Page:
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How do Christian Scientists deal with the pandemic?

Correction, 10 a.m., 4/10/2020: In our broadcast, we incorrectly said CDC director Robert Redfield was affiliated with the Church of Christ Scientist. He is not.

One thing that's been helping some people get through the pandemic is their faith. The Church of Christ Scientist was founded in 1866 in Boston and looks to prayer for healing. Lance Madison is part of the church in Washington state, and he spoke to KUOW’s Angela King.

Lance Madison: Christian Science is based squarely on the Bible. The founder of the church was a New England woman named Mary Baker Eddy. And she was a devout Christian and lifelong student of the Bible and was driven to find deeper answers to the problem of human suffering, and what she called the problem of being. Jesus words, “He that believeth on me, the works that I do shall he do also,” are to us a promise of healing for us right here and now. And she took those words to heart, and Christian Science believes that healing in the spirit of Jesus, words and works is instrumental to Christian practice.

Angela King: What are the church's teachings about medical interventions, for example, like the use of antibiotics?

Madison: What's important to us is that each individual be healthy, well and safe. And that's how we understand God to have made all of us. Our church does emphasize that members and their families must make their own choices, responsible choices about health. We generally look to prayer for healing because it involves not only a physical cure, but meaningful spiritual and moral growth and renewal. And we do respect medical professionals and share their desire to heal, to relieve suffering. And we respect the official guidance and public health directives, especially at a time like this.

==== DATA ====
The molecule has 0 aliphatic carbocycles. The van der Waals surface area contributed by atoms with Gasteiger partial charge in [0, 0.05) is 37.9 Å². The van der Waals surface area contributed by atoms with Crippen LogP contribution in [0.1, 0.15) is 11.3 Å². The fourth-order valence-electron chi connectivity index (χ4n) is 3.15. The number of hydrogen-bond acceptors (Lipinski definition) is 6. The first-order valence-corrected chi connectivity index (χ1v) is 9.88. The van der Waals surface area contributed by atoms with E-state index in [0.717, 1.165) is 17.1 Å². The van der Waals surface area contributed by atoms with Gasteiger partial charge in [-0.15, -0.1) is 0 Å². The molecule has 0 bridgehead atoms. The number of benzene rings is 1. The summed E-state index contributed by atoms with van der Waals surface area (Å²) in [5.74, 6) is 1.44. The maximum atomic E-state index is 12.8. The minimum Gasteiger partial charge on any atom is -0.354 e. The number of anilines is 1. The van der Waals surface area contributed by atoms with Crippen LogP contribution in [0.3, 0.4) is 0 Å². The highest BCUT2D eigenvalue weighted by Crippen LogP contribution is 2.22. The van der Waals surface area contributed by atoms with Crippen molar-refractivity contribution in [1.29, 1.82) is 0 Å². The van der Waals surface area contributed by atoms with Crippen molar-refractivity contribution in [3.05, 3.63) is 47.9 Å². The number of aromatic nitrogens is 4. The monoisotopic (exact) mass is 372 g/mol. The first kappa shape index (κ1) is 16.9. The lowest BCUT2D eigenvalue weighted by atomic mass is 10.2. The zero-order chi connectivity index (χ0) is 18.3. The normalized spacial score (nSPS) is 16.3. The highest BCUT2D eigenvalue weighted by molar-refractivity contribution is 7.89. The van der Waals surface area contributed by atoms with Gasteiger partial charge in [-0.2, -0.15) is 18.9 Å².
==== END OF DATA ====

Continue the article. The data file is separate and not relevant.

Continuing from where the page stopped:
King: You talk about healing when a church member becomes ill. What are the recommendations?

Madison: Again, our goal is the health and well-being safety of each individual. But Christian societies are accustomed to turn to God in prayer first, because we felt from our own experience that this kind of rigorous prayer is not only effective, but it can be transformative. Our church does have a care system to support individuals who need healing. A Christian Scientist can call on a Christian Science practitioner to pray with them and or a Christian Science nurse to provide non-medical nursing, such as feeding and bandaging. So in a contagion context, such as we're facing now, clearly we think that it's important to respect the official requirements and also just be aware of the practical concerns of our neighbors. It's a simple matter of adherence to the golden rule, treating others as we would want to be treated right.

King: But if you are not seeking straight medical treatment that you might receive from a traditional hospital, how can you reassure members of the community that this may not be a problem for your neighbor?

Madison: Folks need to be assured on this. My observation is that Christian Scientists and Christian Science churches are very, very law abiding and considerate of their neighbors. We respect the recommended closure as a social distancing, the hygienic guidelines.

King: But some may argue that you're not helping the community by not seeking out traditional medical treatment.

Madison: Well, I think, again, we're not talking about just doing nothing. We find that our prayerful spiritual treatment is effective. And I think the record supports that. I think alleviating fear is doing something. And that, in fact, is what other religious representatives are trying hard to do.

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